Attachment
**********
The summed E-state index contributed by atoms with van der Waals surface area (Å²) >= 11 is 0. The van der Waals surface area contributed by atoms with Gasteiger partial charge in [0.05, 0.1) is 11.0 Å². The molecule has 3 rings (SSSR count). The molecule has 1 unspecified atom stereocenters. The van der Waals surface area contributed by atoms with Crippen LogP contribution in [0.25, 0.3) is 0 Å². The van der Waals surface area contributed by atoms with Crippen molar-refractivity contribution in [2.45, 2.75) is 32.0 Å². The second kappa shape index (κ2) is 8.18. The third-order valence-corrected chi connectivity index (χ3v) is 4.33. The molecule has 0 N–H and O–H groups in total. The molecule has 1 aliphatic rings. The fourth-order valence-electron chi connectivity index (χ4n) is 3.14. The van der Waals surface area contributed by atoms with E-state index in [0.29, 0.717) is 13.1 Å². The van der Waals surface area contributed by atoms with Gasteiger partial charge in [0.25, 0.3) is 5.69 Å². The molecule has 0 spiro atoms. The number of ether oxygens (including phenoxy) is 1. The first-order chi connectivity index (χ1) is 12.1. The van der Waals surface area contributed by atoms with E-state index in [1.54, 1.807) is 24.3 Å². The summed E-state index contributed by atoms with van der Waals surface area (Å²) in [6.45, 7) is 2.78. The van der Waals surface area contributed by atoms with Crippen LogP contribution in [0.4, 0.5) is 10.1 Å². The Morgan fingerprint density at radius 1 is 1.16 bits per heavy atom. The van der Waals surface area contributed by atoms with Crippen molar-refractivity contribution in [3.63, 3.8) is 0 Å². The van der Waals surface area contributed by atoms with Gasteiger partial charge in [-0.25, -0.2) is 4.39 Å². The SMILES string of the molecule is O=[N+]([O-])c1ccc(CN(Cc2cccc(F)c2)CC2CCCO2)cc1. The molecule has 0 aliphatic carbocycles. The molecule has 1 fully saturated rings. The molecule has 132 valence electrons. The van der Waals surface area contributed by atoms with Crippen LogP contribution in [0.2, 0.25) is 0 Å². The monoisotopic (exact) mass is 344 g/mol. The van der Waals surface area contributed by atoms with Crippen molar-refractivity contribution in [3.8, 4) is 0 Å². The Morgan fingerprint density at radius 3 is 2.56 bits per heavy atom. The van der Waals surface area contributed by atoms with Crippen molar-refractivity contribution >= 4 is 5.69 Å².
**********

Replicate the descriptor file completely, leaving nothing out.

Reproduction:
The summed E-state index contributed by atoms with van der Waals surface area (Å²) >= 11 is 0. The van der Waals surface area contributed by atoms with Gasteiger partial charge in [0.05, 0.1) is 11.0 Å². The molecule has 3 rings (SSSR count). The molecule has 1 unspecified atom stereocenters. The van der Waals surface area contributed by atoms with Crippen LogP contribution in [0.25, 0.3) is 0 Å². The van der Waals surface area contributed by atoms with Crippen molar-refractivity contribution in [2.45, 2.75) is 32.0 Å². The second kappa shape index (κ2) is 8.18. The third-order valence-corrected chi connectivity index (χ3v) is 4.33. The molecule has 0 N–H and O–H groups in total. The molecule has 1 aliphatic rings. The fourth-order valence-electron chi connectivity index (χ4n) is 3.14. The van der Waals surface area contributed by atoms with E-state index in [0.29, 0.717) is 13.1 Å². The van der Waals surface area contributed by atoms with Gasteiger partial charge in [0.25, 0.3) is 5.69 Å². The molecule has 0 spiro atoms. The number of ether oxygens (including phenoxy) is 1. The first-order chi connectivity index (χ1) is 12.1. The van der Waals surface area contributed by atoms with E-state index in [1.54, 1.807) is 24.3 Å². The summed E-state index contributed by atoms with van der Waals surface area (Å²) in [6.45, 7) is 2.78. The van der Waals surface area contributed by atoms with Crippen LogP contribution in [0.4, 0.5) is 10.1 Å². The Morgan fingerprint density at radius 1 is 1.16 bits per heavy atom. The van der Waals surface area contributed by atoms with Crippen molar-refractivity contribution in [3.63, 3.8) is 0 Å². The van der Waals surface area contributed by atoms with Gasteiger partial charge in [-0.25, -0.2) is 4.39 Å². The SMILES string of the molecule is O=[N+]([O-])c1ccc(CN(Cc2cccc(F)c2)CC2CCCO2)cc1. The molecule has 0 aliphatic carbocycles. The molecule has 1 fully saturated rings. The molecule has 132 valence electrons. The van der Waals surface area contributed by atoms with Crippen LogP contribution in [0.2, 0.25) is 0 Å². The monoisotopic (exact) mass is 344 g/mol. The van der Waals surface area contributed by atoms with Crippen molar-refractivity contribution in [3.8, 4) is 0 Å². The Morgan fingerprint density at radius 3 is 2.56 bits per heavy atom. The van der Waals surface area contributed by atoms with Crippen molar-refractivity contribution >= 4 is 5.69 Å².